But first, he'd like to find Munni's family.

Bajrangi takes Munni back to Rasika's home where the child can't speak and finds the vegetarian food unappealing. One day, Munni smells chicken being cooked in the Muslim home next door and Bajrangi is shocked to find her there, eating non-veg! But Rasika calms him down and they take Munni for a chicken meal to a dhaba. Munni picks up some bangles without paying from a stall and to apologise for this, Bajrangi takes her to a temple - but Munni walks into a nearby mosque and starts to pray, shocking Bajrangi. Rasika again tells him her religion doesn't matter and he need not tell her conservative father that Munni is Muslim.

But during an India-Pakistan match, Munni cheers for Pakistan and Shahid Afridi and the family discovers she's Pakistani. Dayanand insists Bajrangi take Munni to the Pakistan Embassy to return her home but the Embassy, facing a riot over returning an Indian captive, shuts down for a month. Bajrangi takes Munni to a travel agent who promises to have her sent to Pakistan illegally and takes the money Bajrangi has saved as his fees. Both Bajrangi and Munni weep bitterly at being separated but Bajrangi thinks this is essential for the child's welfare.

On the way home, seeing the bangles the little girl liked, Bajrangi follows the travel agent with these to give them to Munni - and is horrified to find the agent has taken the child to a brothel. Bajrangi beats up the touts and the travel agent and rescues Munni.

He's determined to take her to Pakistan safely himself now. Rasika supports his decision.

Bajrangi and Munni reach Rajasthan where a tout in the desert says he will take them across for 50,000 rupees. He takes them under the sands and border wires through tunnels - but emerging in Pakistan, Bajrangi insists he'll now proceed with the Pak guards' permission. The Pakistani guards can't understand this man and beat him up but finally, they're convinced by his honesty and let him proceed. Bajrangi and Munni are at a dhaba where Munni steals a local cop's handcuffs, thinking they're bangles. The cops search the two and Bajrangi says honestly he's Indian and has come without a visa across the sands to help Munni reach her home.

They're instantly arrested on charge of being spies and a local TV news journalist Chand Nawab (Nawazuddin) starts filing a report right outside the police station. In the police station, Munni sees a calendar with a picture of mountains and indicates to Bajrangi that's her home. The irritated cops want to know why Munni can't speak but when they scare her, Bajrangi loses control and beats them up, escaping with Munni. Chand climbs onto a bus with them and tells the cops about this on his phone - but hearing Bajrangi's story, he changes his mind completely and decides to help the two. The whole bus is very moved and hides them when the police check the bus for the man now being called an Indian spy.

Chand helps Bajrangi shelter in a mosque where the Maulvi (Om Puri) gives them burqas to proceed. They manage to hitch a ride with an off-duty cop and say they're locals going to see their aged relative. They move towards the mountains where Munni's village is. Chand tries to get TV channels to show Bajrangi's story but they refuse, saying such emotional stories don't make news.

Bajrangi hears of Hazrat Amin Shah's dargah where separated people get united. He tells Chand they must take Munni there. Meanwhile, the cops have caught Kamil, Chand's cameraman, and beat him up. They make him ring Chand who tells Kamil they're going to the dargah - the cops follow. At the dargah, a beautiful qawalli is being sung and Bajrangi prays for Munni to meet her mother - who is praying at the same dargah to meet her child. Chand shoots a video in front of the local bus stop as buses pull in and tells Bajrangi's story, putting it online.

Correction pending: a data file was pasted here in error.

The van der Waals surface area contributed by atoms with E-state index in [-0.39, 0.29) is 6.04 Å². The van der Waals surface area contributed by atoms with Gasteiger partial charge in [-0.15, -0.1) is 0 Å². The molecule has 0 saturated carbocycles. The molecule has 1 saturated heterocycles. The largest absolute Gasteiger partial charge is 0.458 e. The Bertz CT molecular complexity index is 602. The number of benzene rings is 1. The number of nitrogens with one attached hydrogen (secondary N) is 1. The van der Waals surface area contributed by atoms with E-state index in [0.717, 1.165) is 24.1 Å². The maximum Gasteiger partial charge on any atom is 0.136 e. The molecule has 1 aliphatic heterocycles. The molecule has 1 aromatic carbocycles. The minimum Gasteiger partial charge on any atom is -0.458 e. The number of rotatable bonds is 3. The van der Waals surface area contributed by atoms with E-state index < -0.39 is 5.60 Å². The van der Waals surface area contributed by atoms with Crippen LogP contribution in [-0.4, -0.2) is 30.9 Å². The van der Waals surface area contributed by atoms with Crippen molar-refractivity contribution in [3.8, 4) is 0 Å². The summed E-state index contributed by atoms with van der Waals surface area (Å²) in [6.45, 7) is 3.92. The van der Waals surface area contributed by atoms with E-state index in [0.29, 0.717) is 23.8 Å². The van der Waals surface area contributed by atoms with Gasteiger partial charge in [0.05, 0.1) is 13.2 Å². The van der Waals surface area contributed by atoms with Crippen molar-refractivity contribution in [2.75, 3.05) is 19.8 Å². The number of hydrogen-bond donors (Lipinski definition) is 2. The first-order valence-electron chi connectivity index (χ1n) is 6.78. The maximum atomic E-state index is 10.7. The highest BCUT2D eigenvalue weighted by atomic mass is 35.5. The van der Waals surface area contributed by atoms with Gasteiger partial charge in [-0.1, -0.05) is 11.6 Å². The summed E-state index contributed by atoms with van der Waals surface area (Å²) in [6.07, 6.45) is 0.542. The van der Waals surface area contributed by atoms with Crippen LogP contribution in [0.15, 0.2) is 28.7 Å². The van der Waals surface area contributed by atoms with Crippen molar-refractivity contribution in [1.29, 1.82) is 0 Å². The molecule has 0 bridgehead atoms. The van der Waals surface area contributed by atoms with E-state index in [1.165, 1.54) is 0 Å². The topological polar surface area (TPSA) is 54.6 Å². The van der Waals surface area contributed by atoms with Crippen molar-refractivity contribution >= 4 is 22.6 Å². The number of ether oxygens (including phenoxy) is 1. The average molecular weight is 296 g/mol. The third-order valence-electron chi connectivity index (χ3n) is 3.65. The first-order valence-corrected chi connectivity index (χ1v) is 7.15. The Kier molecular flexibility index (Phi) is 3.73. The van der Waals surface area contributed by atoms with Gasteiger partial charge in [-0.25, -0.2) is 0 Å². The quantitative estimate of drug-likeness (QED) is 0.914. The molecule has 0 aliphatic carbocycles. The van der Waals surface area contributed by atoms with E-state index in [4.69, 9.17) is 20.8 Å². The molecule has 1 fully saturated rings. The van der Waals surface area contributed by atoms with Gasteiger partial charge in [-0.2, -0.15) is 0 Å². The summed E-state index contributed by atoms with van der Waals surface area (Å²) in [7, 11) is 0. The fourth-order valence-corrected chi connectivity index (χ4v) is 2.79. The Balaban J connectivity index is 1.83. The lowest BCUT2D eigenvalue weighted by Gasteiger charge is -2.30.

When Munni sees this video, she recognises her mother stepping out of a bus. The men ask the bus driver where he's coming from and Munni recognises the name of Sultanpur village. Bajrangi and Chand take Munni to Sultanpur - but on the way, police stop them. Bajrangi tells Chand he must take Munni on while he himself runs through the forest and is beaten and shot at by the guards.

Chand manages to get Munni back to her overjoyed mother but discovers Bajrangi has been put in jail and is being tortured to confess being an Indian spy. Chand rallies Indians and Pakistanis online and tells them to come to Narowal border to demand Bajrangi's release. In India, evidence is gathered to prove that Bajrangi is not a spy but has been working to get Munni back to her home. The cry for Bajrangi's release grows across both countries.

Rasika and her anxious family, her father now very appreciative of heroic Bajrangi, reach the Narowal border, as do Munni and her parents. Bajrangi is brought there by the cops who don't want to force a false confession from him as this will tarnish Pakistan. The cop tells the border guard to open the locks and let Bajrangi cross to India. The border guard hints that if the public takes over, this can happen. The Pakistanis storm the check-post and open the gate and Bajrangi moves over the border - Munni is trying desperately to call out to him and her voice is miraculously restored when she shouts to him. Bajrangi is delighted to see her and embraces her with great love before he returns to his people in India.
1Munni's mother is totally distraught when her daughter gets left behind in India - but why is no report made about this to the Pakistan High Commission in India, which would make the staff aware of the lost child when Bajrangi brings her there?
2Chand's cameraman Kamil rings him at the dargah with the cops and Chand tells him they've left - but the qawalli from the dargah is playing clearly behind both men. Surely Kamil would know Chand is still in the dargah!